Have you heard of the butterfly effect?
"The phenomenon whereby a minute localized change in a complex system can have large effects elsewhere."
For example, the extinction of a single bat species in a country 8,000 miles away. What might happen? It's unknown, but it is preventable.
This theory may be just that, a theory, but what can't be argued is the threat many plant & animal species are under when competing for limited resources with humans.
According to recent article published in the Telegraph India;
"Coffee plantations grown under canopies of native trees have emerged as shelters for bats which are among myriad species worldwide threatened by forest fragmentation, a study from India's Western Ghats has shown."
The problem is the economic pressure for a cheaper crop. This pressure is driving some Indian coffee farmers to transition from Arabica to Robusta. The difference between the two coffee varieties is shade grown vs. open sun. The latter means clear cutting or in other terms, removal of valuable habitat for, in this case, endangered bats.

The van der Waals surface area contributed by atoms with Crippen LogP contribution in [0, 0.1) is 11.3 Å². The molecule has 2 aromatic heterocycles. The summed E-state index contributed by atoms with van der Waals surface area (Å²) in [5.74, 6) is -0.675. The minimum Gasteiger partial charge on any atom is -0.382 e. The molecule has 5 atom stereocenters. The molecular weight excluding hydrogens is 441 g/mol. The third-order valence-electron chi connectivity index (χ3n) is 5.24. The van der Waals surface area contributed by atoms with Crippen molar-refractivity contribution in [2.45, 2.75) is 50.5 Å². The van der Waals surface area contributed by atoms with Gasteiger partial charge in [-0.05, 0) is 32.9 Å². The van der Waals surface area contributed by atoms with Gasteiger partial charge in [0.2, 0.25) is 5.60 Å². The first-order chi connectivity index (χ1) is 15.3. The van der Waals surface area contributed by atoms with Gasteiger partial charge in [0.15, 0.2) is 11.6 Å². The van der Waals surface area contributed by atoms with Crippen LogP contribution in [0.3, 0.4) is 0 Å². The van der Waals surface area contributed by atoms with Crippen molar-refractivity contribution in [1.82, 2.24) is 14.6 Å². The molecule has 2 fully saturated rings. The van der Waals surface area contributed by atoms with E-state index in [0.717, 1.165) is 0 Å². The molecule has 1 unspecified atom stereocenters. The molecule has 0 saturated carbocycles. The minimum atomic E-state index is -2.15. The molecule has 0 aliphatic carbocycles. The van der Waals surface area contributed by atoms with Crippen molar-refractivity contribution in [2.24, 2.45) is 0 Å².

The article goes on to say;
"India is among countries where most coffee grown is under native trees," Wordley said. "But, sadly, there is still a trend towards robusta coffee in India - and many arabica planters are moving towards commercial tree species such as eucalyptus for shade which do not provide a good habitat for many (bat) species."
A shift from native plant species to these so called, commercial trees, is at the heart of this current environmental struggle in India and other countries.
Scientists & researchers are encouraging and educating these coffee farmers on the benefits to planting native trees in lieu of fast growing commercial trees, but economic pressures may to be too great in the end.
Time will tell the outcome for these bats, but you can always be sure that our coffee is shade grown, 100% Arabica and that people and the environment are our highest concern.